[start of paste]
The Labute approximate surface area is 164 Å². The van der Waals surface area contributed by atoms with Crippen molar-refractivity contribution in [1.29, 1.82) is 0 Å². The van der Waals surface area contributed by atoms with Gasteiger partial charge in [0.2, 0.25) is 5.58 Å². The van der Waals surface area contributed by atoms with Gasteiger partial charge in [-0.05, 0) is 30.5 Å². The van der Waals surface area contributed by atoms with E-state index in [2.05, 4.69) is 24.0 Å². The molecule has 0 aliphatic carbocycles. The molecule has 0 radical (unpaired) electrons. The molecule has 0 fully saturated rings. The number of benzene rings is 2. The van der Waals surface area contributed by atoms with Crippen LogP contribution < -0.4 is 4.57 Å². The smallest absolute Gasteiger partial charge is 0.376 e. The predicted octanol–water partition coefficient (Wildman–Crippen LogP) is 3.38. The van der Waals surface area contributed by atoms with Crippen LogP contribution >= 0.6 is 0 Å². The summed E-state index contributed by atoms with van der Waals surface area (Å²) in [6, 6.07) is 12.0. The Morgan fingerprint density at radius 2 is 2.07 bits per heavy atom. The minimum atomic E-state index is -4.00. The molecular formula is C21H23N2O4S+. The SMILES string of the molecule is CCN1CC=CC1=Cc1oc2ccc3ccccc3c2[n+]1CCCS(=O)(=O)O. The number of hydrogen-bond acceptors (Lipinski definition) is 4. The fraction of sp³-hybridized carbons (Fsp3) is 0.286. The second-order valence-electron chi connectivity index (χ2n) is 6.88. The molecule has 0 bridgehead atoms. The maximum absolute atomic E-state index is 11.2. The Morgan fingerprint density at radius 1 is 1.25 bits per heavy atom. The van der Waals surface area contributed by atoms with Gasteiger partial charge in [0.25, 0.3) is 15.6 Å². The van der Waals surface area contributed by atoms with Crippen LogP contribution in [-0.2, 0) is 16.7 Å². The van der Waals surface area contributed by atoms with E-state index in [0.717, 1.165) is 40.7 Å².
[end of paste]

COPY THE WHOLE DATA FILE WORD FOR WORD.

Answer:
The Labute approximate surface area is 164 Å². The van der Waals surface area contributed by atoms with Crippen molar-refractivity contribution in [1.29, 1.82) is 0 Å². The van der Waals surface area contributed by atoms with Gasteiger partial charge in [0.2, 0.25) is 5.58 Å². The van der Waals surface area contributed by atoms with Gasteiger partial charge in [-0.05, 0) is 30.5 Å². The van der Waals surface area contributed by atoms with E-state index in [2.05, 4.69) is 24.0 Å². The molecule has 0 aliphatic carbocycles. The molecule has 0 radical (unpaired) electrons. The molecule has 0 fully saturated rings. The number of benzene rings is 2. The van der Waals surface area contributed by atoms with Crippen LogP contribution < -0.4 is 4.57 Å². The smallest absolute Gasteiger partial charge is 0.376 e. The predicted octanol–water partition coefficient (Wildman–Crippen LogP) is 3.38. The van der Waals surface area contributed by atoms with Crippen LogP contribution >= 0.6 is 0 Å². The summed E-state index contributed by atoms with van der Waals surface area (Å²) in [6, 6.07) is 12.0. The Morgan fingerprint density at radius 2 is 2.07 bits per heavy atom. The minimum atomic E-state index is -4.00. The molecular formula is C21H23N2O4S+. The SMILES string of the molecule is CCN1CC=CC1=Cc1oc2ccc3ccccc3c2[n+]1CCCS(=O)(=O)O. The number of hydrogen-bond acceptors (Lipinski definition) is 4. The fraction of sp³-hybridized carbons (Fsp3) is 0.286. The second-order valence-electron chi connectivity index (χ2n) is 6.88. The molecule has 0 bridgehead atoms. The maximum absolute atomic E-state index is 11.2. The Morgan fingerprint density at radius 1 is 1.25 bits per heavy atom. The van der Waals surface area contributed by atoms with Gasteiger partial charge in [0.25, 0.3) is 15.6 Å². The van der Waals surface area contributed by atoms with Crippen LogP contribution in [-0.2, 0) is 16.7 Å². The van der Waals surface area contributed by atoms with E-state index in [0.717, 1.165) is 40.7 Å².